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Louisiana — one of five states where most daily fantasy sports sites do not currently operate — is the latest jurisdiction seeking to legalize DFS contests, with a bill that was introduced in the state house on Friday.
The legislation — House Bill No. 475 — is in the same vein as a bill introduced in Iowa earlier this year. The bill from Rep. Joseph Lopinto seeks to create a carveout in state law that differentiates playing fantasy sports from gambling.
Louisiana is actually one of the most liberal states in the union in terms of land-based gambling, but, like most jurisdictions, online gambling of any type is illegal.
The bill looks to alter Revised Statutes 14:90, the section of the code that deals with gambling. State code actually makes “gambling” in Louisiana illegal, but the code creates carveouts for licensed forms of wagering in the state, and places where licensed gaming may take place — including gaming activities that take place at land-based casinos, riverboat casinos, horse-racing facilities and pari-mutuel wagering facilities.
The bill would add two new sections to the state code. First, to the section on “Gambling:”
D. Participation in any fantasy or simulation sports game, educational game, or contest as provided in R.S. 14:90.3(J) shall not be considered gambling for the purposes of this Section.
And then to the section dealing with “Gambling by computer“:
J. Participation in any fantasy or simulation sports game, educational game, or contest shall not be considered gambling by computer for the purposes of this Section, if all the following conditions are met:
The bill goes on to define fantasy sports — so that the law does not allow sports betting — with language similar to the carveout for fantasy in the federal law, the Unlawful Internet Gambling Enforcement Act.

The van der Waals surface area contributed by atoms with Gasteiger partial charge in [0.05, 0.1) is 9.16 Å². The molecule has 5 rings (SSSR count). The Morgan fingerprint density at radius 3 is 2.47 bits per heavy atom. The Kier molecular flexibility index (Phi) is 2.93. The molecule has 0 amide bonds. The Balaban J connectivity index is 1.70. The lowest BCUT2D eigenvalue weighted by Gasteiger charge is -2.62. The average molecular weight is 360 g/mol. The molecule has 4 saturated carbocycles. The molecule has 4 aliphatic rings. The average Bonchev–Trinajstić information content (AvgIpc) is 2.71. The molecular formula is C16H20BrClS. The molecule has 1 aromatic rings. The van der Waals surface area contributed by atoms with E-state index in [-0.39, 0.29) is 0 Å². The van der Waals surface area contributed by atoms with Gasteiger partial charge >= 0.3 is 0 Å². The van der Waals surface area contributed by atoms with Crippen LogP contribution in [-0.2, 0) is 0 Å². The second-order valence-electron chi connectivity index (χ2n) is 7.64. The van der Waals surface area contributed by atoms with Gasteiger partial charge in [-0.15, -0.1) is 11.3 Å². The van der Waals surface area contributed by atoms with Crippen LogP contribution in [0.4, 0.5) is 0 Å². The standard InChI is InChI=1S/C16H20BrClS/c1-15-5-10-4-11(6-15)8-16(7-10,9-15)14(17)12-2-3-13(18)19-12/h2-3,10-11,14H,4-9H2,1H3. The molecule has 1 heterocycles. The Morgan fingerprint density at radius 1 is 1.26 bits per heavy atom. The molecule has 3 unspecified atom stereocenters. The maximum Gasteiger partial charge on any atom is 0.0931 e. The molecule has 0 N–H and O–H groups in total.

All prizes and awards offered to winning participants are established and made known to the participants in advance of the game or contest, and their value is not determined by the number of participants or the amount of any fees paid by those participants.
A Louisiana bill in 2010 that also sought to legalize DFS did not become a law.
It’s the latest example of states acting in instances where state law makes DFS illegal, or at least of questionable legality. DFS is generally not allowed in five states currently (Iowa, Louisiana, Montana, Washington and Arizona). Of those, only Arizona has not considered legislation this year; a bill failed there in 2014.
Clearly there is momentum for states to take some sort of stance with daily fantasy sports. But even though there have been a lot of bills, none of them have passed, yet. Iowa appears to be the closest to actually making a law that impacts DFS.
DFS has experienced huge growth in a short period of time. With that comes increased exposure and scrutiny, and it will be interesting to see how lawmakers continue to view and handle fantasy sports.
Will states follow along with the UIGEA carveout for fantasy sports — like in Iowa and Louisiana? Or will they start examining whether DFS resembles gambling more than a skill game — like in Texas and possibly Washington?
The added dimension for the legal landscape is the entrance of Amaya Gaming/PokerStars into the DFS industry later this year. DFS sites have been DFS-only, up to this point. The fact that a company that offers online poker and casino games wants to start providing DFS could be a red flag.
The battle to have DFS legalized in every state of the union will continue this year. The outcome of that battle is still far from determined.